With these promising results, it seems likely that solar energy capture devices may be one of the first applications to have the wide spread uptake of nanofluids technology, although the stability of nanofluids remains a significant barrier.


The refrigeration industry is progressively making efforts to replace traditional refrigerants with ones that have less impact on the environment. However, studies on potential replacements such as R1234ze or R1234yf or R450A have indicated that they yield lower heat transfer performance than the refrigerants they are intended to replace [54, 55]. Therefore, the suspension of solid nanoparticles in low performing heat transfer refrigerants produces a solution termed ‘nanorefrigerant’ that can enhance refrigeration system performance. Several experimental and numerical investigations [56, 57, 58, 59] have concluded that nanorefrigerants improve thermophysical properties, energy efficiency and the overall system performance. For instance, Fig. 5 indicates that the thermal conductivity and heat transfer of nanorefrigerant (CuO/R-134a) are higher than R-134a alone [60].
Fig. 5

Thermal conductivity (a) and heat transfer rate (b) as function of nanoparticle volume fraction, Fadhilah et al. [60]

Sanukrishna et al. [30] dispersed copper oxide nanoparticles in R-134a and polyalkylene glycol. Their results revealed 12.67% increase in thermal conductivity and a flow boiling heat transfer enhancement of 37%. The coefficient of performance (COP) of nanorefrigerant was 7.5% higher than pure refrigerant as shown in Fig. 6.
Fig. 6

Comparison of the coefficient of performance, Sanukrishna et al. [30].

Reproduced with permission from Springer

However, Lin et al. [61] carried out an experiment (Fig. 7) to evaluate the degradation of a nanolubricant–refrigerant mixture during continuously alternating condensation and evaporation processes. They discovered that the mixture degrades by 28–77% after 20 cycles for nanoparticle concentrations of 0.2–1.0%, heating and temperature of 50–80 °C and 5–15 °C, respectively. They concluded that degradation would be reduced by low heating and cooling temperatures, and low nanoparticle concentrations.
Fig. 7

Experimental setup for condensation–evaporation alternation, Lin et al. [61].

Reproduced with permission from Elsevier

Lin et al. [62] conducted an experiment using TiO2 nanoparticles and concluded that only a small fraction of the total number of nanoparticles circulate by migration from the mixture to vapour with refrigerant dry-out process. Lee et al. [63]. concluded that nanoparticles should not be used in two-phase micro-channel heat sinks due to the clustering phenomenon that propagates upstream to fill the entire channel, thus preventing coolant from entering the heat sink and causing catastrophic failure of the cooling system.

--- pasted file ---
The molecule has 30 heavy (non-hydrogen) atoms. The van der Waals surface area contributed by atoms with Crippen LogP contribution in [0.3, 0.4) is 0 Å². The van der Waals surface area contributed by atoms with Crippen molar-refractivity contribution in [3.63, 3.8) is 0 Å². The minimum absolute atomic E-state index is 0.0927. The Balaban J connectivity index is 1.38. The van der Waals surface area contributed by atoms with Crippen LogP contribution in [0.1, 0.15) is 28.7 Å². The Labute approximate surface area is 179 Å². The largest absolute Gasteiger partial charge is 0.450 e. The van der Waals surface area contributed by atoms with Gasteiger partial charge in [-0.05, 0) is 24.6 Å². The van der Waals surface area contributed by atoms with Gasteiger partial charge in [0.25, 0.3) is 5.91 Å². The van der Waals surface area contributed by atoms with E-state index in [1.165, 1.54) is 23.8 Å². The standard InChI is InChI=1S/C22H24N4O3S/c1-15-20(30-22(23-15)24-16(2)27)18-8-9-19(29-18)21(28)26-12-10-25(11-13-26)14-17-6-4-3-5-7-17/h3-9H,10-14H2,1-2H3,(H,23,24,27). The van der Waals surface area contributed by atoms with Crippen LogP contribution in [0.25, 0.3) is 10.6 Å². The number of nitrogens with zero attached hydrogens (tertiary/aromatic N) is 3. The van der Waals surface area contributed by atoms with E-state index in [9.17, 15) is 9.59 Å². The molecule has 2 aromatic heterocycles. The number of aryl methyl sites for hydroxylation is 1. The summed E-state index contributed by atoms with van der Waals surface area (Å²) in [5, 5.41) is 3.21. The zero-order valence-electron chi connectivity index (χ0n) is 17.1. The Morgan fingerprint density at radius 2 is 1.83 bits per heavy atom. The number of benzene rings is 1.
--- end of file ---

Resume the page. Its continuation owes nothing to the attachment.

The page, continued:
It appears, therefore, that the use of nanofluids in two-phase flow has more technological hurdles to overcome than for single-phase applications (Table 6).
Table 6

A summary of additional research on nanorefrigerants




Lim et al. [58]


Convective heat transfer coefficient enhanced by 25.4%

Redhwan et al. [96]



Enhancement was 1.04 times higher than the base lubricant

Wang et al. [97]


Nanoparticles can enhance the heat transfer characteristic of the refrigerant, and the bubble size diminishes and moves quickly near the heat transfer surface

Jiang et al. [98]


Measured thermal conductivities of four kinds of 1.0 vol. % CNT– R113 nanorefrigerant increase to 82%, 104%, 43% and 50%, respectively

Tazarv et al. [99]


Enhancement of convective heat transfer coefficient and higher vapour qualities

Current challenges and the future of nanofluids

Despite the promising heat transfer enhancement potential observed by many researchers, there are several barriers to widespread implementation in industrial settings. Most studies on nanofluids largely rely on commercially available nanoparticles. Nanoparticles are not cheap and there is no standard price for these particles as at present (for example, at the time of writing, 100 g of the commonly studied alumina or copper oxide nanoparticles cost $492.00 and $80.00 US dollars, respectively [64]). In addition, it seems that the properties of nanoparticles differ according to the manufacturer, which adds to the uncertainty of physical property data. Equally important, some nanomaterials are toxic and therefore extra measures taken in preparation increase production cost. Mahian et al. [65] explained that challenges such as the high cost of nanoparticles, instability and agglomeration, pumping power and pressure drop, erosion and corrosion of components make nanofluid usage commercially unattractive. However, they concluded that the general application of nanofluids is still in its infant stages and, therefore, future investigations will increase the potential applications of nanofluids.